Like many have mentioned those screws really aren’t needed…they just help keep the rotor in place during assy. You can leave them off… However to deal with your stripped screw…I have in the past used HEAT…and then a small sharp chisel to sort of catch the edge of the screw and try to rotate it counter clockwise with the chisel…many x it will break free and loosen. If that doesn’t work…just drill off the head…remove the caliper and rotor and then you should be able to turn the screw out by hand and replace it. Either buy new ones or leave them off. If you DO replace them…use NEVER-SEIZE compound on them prior to install. AND AND AND…ALWAYS just tighten them by hand with a screwdriver… You will find that they somehow tighten when in use…I ALWAYS have to use an IMPACT DRIVER to remove them. If you use the impact driver they will always come out…if you DONT…you will usually Strip the screw hole out… The impact driver ensures you wont strip the screw out.
My Mazda has these. Not needed a brake job yet, but close. When I was rotating tires, I tried to loosen one to see how it goes; I managed to strip the 1st screw with the 1st twist of my screw driver. This is in rust free CA. I think I will have to drill them out when the time comes.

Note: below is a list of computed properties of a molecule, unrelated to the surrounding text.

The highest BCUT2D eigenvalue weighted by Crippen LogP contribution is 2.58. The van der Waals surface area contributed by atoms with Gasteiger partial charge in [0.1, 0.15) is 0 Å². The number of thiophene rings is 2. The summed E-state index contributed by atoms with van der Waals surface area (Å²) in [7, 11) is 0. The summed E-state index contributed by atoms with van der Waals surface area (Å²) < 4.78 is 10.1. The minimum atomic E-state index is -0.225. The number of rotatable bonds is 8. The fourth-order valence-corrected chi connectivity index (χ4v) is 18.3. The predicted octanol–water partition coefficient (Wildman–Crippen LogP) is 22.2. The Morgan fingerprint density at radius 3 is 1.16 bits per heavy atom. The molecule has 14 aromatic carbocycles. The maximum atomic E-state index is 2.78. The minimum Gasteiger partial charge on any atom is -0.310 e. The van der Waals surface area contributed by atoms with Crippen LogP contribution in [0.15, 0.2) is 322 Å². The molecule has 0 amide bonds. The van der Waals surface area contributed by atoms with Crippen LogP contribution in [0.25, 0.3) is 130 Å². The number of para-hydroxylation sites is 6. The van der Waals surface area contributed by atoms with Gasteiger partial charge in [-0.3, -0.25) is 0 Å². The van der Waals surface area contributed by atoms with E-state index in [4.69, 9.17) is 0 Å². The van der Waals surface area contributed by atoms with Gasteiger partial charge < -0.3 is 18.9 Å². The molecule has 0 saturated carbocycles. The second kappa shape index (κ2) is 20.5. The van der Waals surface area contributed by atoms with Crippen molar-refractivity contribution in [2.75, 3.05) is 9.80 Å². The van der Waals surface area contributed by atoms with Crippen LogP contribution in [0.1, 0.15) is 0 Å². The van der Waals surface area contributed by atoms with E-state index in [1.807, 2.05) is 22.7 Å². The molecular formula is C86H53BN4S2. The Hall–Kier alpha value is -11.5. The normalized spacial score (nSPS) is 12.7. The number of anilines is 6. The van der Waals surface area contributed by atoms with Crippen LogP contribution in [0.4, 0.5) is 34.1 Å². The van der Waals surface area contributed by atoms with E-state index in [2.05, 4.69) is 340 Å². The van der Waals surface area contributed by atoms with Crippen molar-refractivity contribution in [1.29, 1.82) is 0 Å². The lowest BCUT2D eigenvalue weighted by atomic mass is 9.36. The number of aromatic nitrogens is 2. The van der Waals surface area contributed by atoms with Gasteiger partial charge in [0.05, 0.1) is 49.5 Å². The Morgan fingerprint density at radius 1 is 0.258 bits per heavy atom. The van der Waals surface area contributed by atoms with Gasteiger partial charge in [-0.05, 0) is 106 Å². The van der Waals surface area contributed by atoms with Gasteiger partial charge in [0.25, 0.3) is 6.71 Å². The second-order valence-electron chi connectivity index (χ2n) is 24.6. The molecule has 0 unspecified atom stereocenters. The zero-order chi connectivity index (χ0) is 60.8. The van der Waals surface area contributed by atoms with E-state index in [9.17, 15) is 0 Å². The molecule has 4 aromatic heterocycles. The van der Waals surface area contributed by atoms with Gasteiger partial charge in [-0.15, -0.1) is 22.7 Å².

I can remember when all the American cars came with 2 speed nuts on two of the studs to keep the drums on during assembly, I have aways considered the screws in the rotors the modern equivalent and discarded them like the speed nuts.
Sheesh, the time I spent trying to get those speed nuts off and put them back on again when I could have just cut them off and thrown them away? Guess that was prior to Car Talk. (I’m still inclined to put the screws back in if I ever come across them again. Just makes me feel better.)
I’ll second the comments above about using an impact screwdriver gadget for this. I had the same problem w/a VW Rabbit, that screw just wouldn’t budge using a screwdriver. I worked at it for 45 minutes or more. I finally gave up and headed to Sears. With the $15 impact gadget – I presume this is what the OP means by “shocking” the screw" --I bought at Sears, I positioned the Phillips bit, gave the impact screwdriver a single whack with a hammer, and voila the screw was immediately loose. Took like 15 seconds. Well, plus the hour to drive to Sears and back … lol …
As mentioned above, those screws aren’t needed to hold the rotor on the hub b/c the wheel lug nuts do that. But it is convenient to not have to worry about the rotor falling off and landing on your foot when you are servicing the brakes. So there is at least a resemblance of a purpose for that screw.
Edit: One idea for the stripped phillips head screw. I’ll sometimes take a dremmel tool and cut a deep slot in the head. Often I’ll then be able to extract the screw with an oversized-handle blade type screwdriver.